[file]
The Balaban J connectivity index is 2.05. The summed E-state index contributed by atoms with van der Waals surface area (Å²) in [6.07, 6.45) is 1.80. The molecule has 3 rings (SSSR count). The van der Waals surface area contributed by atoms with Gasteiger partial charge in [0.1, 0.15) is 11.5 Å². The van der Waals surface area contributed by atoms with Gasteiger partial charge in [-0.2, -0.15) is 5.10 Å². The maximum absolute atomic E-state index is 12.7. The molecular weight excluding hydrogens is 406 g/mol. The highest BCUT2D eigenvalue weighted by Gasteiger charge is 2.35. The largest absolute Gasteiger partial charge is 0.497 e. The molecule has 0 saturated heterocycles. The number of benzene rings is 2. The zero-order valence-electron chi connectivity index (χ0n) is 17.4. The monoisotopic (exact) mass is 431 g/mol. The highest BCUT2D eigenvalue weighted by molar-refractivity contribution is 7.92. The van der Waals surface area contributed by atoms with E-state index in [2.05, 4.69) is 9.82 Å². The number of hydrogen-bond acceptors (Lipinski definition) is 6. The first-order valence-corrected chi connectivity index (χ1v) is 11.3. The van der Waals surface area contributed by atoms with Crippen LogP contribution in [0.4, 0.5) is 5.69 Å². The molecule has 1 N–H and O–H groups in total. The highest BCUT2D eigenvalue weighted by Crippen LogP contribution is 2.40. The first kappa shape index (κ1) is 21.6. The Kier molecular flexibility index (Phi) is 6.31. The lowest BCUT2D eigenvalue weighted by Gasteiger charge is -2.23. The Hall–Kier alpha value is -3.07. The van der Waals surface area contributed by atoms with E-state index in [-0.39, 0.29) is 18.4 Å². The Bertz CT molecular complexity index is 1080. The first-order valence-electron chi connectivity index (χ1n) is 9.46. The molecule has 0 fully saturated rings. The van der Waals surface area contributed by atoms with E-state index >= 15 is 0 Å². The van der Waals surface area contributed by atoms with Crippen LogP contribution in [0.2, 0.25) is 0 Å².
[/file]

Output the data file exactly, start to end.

The Balaban J connectivity index is 2.05. The summed E-state index contributed by atoms with van der Waals surface area (Å²) in [6.07, 6.45) is 1.80. The molecule has 3 rings (SSSR count). The van der Waals surface area contributed by atoms with Gasteiger partial charge in [0.1, 0.15) is 11.5 Å². The van der Waals surface area contributed by atoms with Gasteiger partial charge in [-0.2, -0.15) is 5.10 Å². The maximum absolute atomic E-state index is 12.7. The molecular weight excluding hydrogens is 406 g/mol. The highest BCUT2D eigenvalue weighted by Gasteiger charge is 2.35. The largest absolute Gasteiger partial charge is 0.497 e. The molecule has 0 saturated heterocycles. The number of benzene rings is 2. The zero-order valence-electron chi connectivity index (χ0n) is 17.4. The monoisotopic (exact) mass is 431 g/mol. The highest BCUT2D eigenvalue weighted by molar-refractivity contribution is 7.92. The van der Waals surface area contributed by atoms with E-state index in [2.05, 4.69) is 9.82 Å². The number of hydrogen-bond acceptors (Lipinski definition) is 6. The first-order valence-corrected chi connectivity index (χ1v) is 11.3. The van der Waals surface area contributed by atoms with Crippen LogP contribution in [0.4, 0.5) is 5.69 Å². The molecule has 1 N–H and O–H groups in total. The highest BCUT2D eigenvalue weighted by Crippen LogP contribution is 2.40. The first kappa shape index (κ1) is 21.6. The Kier molecular flexibility index (Phi) is 6.31. The lowest BCUT2D eigenvalue weighted by Gasteiger charge is -2.23. The Hall–Kier alpha value is -3.07. The van der Waals surface area contributed by atoms with E-state index in [-0.39, 0.29) is 18.4 Å². The Bertz CT molecular complexity index is 1080. The first-order valence-electron chi connectivity index (χ1n) is 9.46. The molecule has 0 fully saturated rings. The van der Waals surface area contributed by atoms with E-state index >= 15 is 0 Å². The van der Waals surface area contributed by atoms with Crippen LogP contribution in [0.2, 0.25) is 0 Å².